Nine weeks to go before the big ball drops, and I couldn't be more grateful. But what I keep focusing on as we hit the home stretch in the saddest election campaign in American history is not that Donald Trump is going to lose badly (more about that in a bit), but that the news media has succeeded in reaching a new low in treating as normal his predilection for hate speech.
Had it been a neo-Nazi in a khaki shirt with a swastika armband or a white supremacist surrounded by sinister men in hoods with burning crosses who called last week in Phoenix for the deportation of millions of people, as well as Hillary Clinton, and branded the adherents of an entire religion as terrorists with arm-slashing gestures while thousands of white people cheered rabidly and not the Republican candidate for president, it would have been hate speech plain and simple. And reported as such. But as I feared in writing last month about the perils of outrage fatigue and taking Trump's demagoguery for granted, that is exactly what has happened.
The New York Times in particular should be pilloried for Patrick Healy's la-di-dah coverage of the speech, which he described as "an audacious attempt" by Trump to transform his image. The story later went through several extensive edits when readers pointed out its inaccurate characterizations, but the damage had been done. Healy and The Times had been snookered by the Cheeto Jesus.
A friend who happened to have a story in the The Times a few pages back from Healy's screed on the Phoenix speech reminds me that a redeeming aspect of our digitized 24/7 news world is that errors in judgment, if not fact, on newspaper websites can be quickly corrected.§
I find it difficult to be as sanguine as he is because there is something else at work here that dulls the senses of usually thoughtful reporters like Healy: Trump has sold himself and his campaign as the ultimate reality show, and we know what that does to our brains.
Dana Milbank writes in The Washington Post that Trump benefits from the reality show expectation of phoniness, but:
"We may have reached the limits of politics-as-reality television. Reality TV may favor scoundrels, but reality can be more judgmental. . . . Trump's bigger problem is that recent episodes of the Trump Show just aren't very good. His rapid dispatching of competitors during the primaries, his outrage du jour and his never-ending supply of insults made for gripping television, and his rivals never got enough attention to give Trump a serious challenge.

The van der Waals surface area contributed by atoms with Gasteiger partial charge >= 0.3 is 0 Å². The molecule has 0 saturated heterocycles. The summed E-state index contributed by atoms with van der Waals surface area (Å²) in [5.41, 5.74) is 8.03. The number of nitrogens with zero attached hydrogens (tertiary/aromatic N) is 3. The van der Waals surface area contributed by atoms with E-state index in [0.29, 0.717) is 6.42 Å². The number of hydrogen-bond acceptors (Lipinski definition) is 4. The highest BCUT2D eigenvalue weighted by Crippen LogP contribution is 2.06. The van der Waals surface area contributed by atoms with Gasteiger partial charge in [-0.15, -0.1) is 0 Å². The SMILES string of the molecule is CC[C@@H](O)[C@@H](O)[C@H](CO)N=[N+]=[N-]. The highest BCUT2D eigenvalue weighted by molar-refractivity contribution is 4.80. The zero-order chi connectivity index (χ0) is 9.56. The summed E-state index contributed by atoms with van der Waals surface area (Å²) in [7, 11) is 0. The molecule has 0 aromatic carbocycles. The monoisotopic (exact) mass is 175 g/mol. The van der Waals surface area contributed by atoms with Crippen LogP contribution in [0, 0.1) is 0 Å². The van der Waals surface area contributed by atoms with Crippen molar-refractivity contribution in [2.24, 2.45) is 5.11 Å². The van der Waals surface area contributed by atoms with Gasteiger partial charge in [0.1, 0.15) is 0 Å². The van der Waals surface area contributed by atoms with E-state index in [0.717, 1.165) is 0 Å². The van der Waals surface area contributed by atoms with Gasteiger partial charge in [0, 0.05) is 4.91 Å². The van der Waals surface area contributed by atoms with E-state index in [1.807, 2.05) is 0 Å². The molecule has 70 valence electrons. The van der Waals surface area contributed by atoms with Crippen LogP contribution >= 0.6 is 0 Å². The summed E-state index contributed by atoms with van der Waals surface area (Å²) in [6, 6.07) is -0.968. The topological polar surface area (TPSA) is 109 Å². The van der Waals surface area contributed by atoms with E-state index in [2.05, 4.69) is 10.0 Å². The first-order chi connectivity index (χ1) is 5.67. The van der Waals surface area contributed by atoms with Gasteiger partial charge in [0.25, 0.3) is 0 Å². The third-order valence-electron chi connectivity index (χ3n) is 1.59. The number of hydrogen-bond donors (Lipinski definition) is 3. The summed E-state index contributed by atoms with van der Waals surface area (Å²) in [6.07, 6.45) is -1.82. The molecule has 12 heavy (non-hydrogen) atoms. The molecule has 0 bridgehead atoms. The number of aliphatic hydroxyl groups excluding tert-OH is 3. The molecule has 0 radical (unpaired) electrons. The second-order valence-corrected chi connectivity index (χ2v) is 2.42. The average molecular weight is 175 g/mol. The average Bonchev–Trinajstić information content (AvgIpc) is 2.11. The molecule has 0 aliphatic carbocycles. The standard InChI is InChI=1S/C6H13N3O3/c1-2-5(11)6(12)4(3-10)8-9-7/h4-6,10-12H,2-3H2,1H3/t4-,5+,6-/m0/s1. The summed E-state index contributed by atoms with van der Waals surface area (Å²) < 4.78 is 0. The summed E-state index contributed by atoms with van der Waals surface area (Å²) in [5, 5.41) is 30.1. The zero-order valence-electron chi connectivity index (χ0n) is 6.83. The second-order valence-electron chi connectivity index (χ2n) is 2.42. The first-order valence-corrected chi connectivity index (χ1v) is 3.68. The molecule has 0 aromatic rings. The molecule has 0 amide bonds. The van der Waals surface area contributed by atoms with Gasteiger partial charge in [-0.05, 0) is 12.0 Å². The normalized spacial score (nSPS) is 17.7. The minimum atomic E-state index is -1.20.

"But since the primaries, Trump's outrages and insults have become stale. Trump and his aides spent the last two weeks signaling that he was rethinking his immigration policy and would recast it in [the Phoenix] speech. He then delivered the same lines he has all along,
"The Trump Show has lost its coherent story lines, its narrative arc. Trump desperately needs a Quinn and Rachel to juice the plot, to manipulate where each episode is going."
Alas for The Donald, this will not happen. As utterly bizzaro as this election has been, the laws of physics have not been repealed and the weight of Trump's demographic deficiencies, to put nicely his lack of support virtually across the board, are slowly crushing him.
This is the part of the movie where the punditocracy, returning from a hard-earned Labor Day weekend pulling the wings off of houseflies, briefly pauses to ponder the contours of that home stretch. And what it all means.§
To me, this is what it all means:
* The biggest story is not the horse race, which was a foregone conclusion weeks ago, but that voters don't really want either candidate.
Hillary Clinton is an eminently decent person who happens to also be deeply flawed, and had the Republicans not done their dash by encouraging Donald Trump to crash their party, it is conceivable that a John Kasich or Marco Rubio would be taking the oath of office on January 20.
* As for the horse race, I am still predicting a Clinton landslide, but only in the "modern" sense of the word.
That means that Clinton will win the popular vote "only" by a comfortable margin -- by 8~10 million or so votes, roughly double Barack Obama's 2012 margin -- but will kick Trump's ass with a commanding electoral vote advantage in the neighborhood of 350-188, or about 20 more electoral votes than Obama received.
* There is no new Trump and never will be, and the narrowing of the race in recent days has less to do with him than the typical ebb and flow of the election season.
The man is pathologically unable to adjust to any reality that is not of his own making. His last best opportunity to prove that wrong will be the first presidential debate on September 26, but there is nothing Clinton does better than keep cool under pressure and there is nothing Trump does worse than act presidential when under attack.
My bottom line is that while Clinton will be the next president, and the long overdue first woman president, we began this election season with a political system that already was badly broken.
Things have only gotten worse with two deeply flawed candidates, one of them a monomaniac. A news media bent on performing the rituals of "objectivity" instead of truth telling while lowering the bar for Trump and raising it for Clinton. Only the briefest discussion of issues sandwiched between lavish coverage of Clinton's recurring "scandals" but not her exonerations while failing to come to terms with Trump's real scandals and his inherent dishonesty. And (yet again) the destructive impact of influence-buying big money.